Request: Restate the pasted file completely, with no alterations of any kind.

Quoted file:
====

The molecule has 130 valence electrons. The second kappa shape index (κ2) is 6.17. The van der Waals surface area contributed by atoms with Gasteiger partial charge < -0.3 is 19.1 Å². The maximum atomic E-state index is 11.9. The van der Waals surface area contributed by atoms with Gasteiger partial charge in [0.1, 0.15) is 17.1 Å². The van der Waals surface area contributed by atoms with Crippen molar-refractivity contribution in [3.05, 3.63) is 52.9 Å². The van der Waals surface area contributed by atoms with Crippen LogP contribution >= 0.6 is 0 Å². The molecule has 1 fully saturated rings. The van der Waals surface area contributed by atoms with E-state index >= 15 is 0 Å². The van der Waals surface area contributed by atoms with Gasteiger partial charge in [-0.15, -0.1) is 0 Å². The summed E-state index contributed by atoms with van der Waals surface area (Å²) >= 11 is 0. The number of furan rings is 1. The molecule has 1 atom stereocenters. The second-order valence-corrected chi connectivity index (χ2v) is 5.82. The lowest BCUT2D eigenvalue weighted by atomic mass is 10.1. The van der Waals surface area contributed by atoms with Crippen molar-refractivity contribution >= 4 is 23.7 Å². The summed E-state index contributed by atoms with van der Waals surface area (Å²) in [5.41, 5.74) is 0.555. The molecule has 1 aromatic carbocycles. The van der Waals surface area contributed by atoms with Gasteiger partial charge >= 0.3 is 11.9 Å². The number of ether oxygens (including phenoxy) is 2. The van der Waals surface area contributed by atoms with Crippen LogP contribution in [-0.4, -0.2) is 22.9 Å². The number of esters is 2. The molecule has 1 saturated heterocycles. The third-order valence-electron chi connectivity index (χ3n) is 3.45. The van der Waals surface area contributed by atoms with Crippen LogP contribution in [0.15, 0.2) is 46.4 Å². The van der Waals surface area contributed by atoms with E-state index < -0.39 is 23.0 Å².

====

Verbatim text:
The molecule has 130 valence electrons. The second kappa shape index (κ2) is 6.17. The van der Waals surface area contributed by atoms with Gasteiger partial charge < -0.3 is 19.1 Å². The maximum atomic E-state index is 11.9. The van der Waals surface area contributed by atoms with Gasteiger partial charge in [0.1, 0.15) is 17.1 Å². The van der Waals surface area contributed by atoms with Crippen molar-refractivity contribution in [3.05, 3.63) is 52.9 Å². The van der Waals surface area contributed by atoms with Crippen LogP contribution >= 0.6 is 0 Å². The molecule has 1 fully saturated rings. The van der Waals surface area contributed by atoms with E-state index >= 15 is 0 Å². The van der Waals surface area contributed by atoms with Gasteiger partial charge in [-0.15, -0.1) is 0 Å². The summed E-state index contributed by atoms with van der Waals surface area (Å²) >= 11 is 0. The number of furan rings is 1. The molecule has 1 atom stereocenters. The second-order valence-corrected chi connectivity index (χ2v) is 5.82. The lowest BCUT2D eigenvalue weighted by atomic mass is 10.1. The van der Waals surface area contributed by atoms with Crippen molar-refractivity contribution >= 4 is 23.7 Å². The summed E-state index contributed by atoms with van der Waals surface area (Å²) in [5.41, 5.74) is 0.555. The molecule has 1 aromatic carbocycles. The van der Waals surface area contributed by atoms with Gasteiger partial charge >= 0.3 is 11.9 Å². The number of ether oxygens (including phenoxy) is 2. The van der Waals surface area contributed by atoms with Crippen LogP contribution in [-0.4, -0.2) is 22.9 Å². The number of esters is 2. The molecule has 1 saturated heterocycles. The third-order valence-electron chi connectivity index (χ3n) is 3.45. The van der Waals surface area contributed by atoms with Crippen LogP contribution in [0.15, 0.2) is 46.4 Å². The van der Waals surface area contributed by atoms with E-state index < -0.39 is 23.0 Å².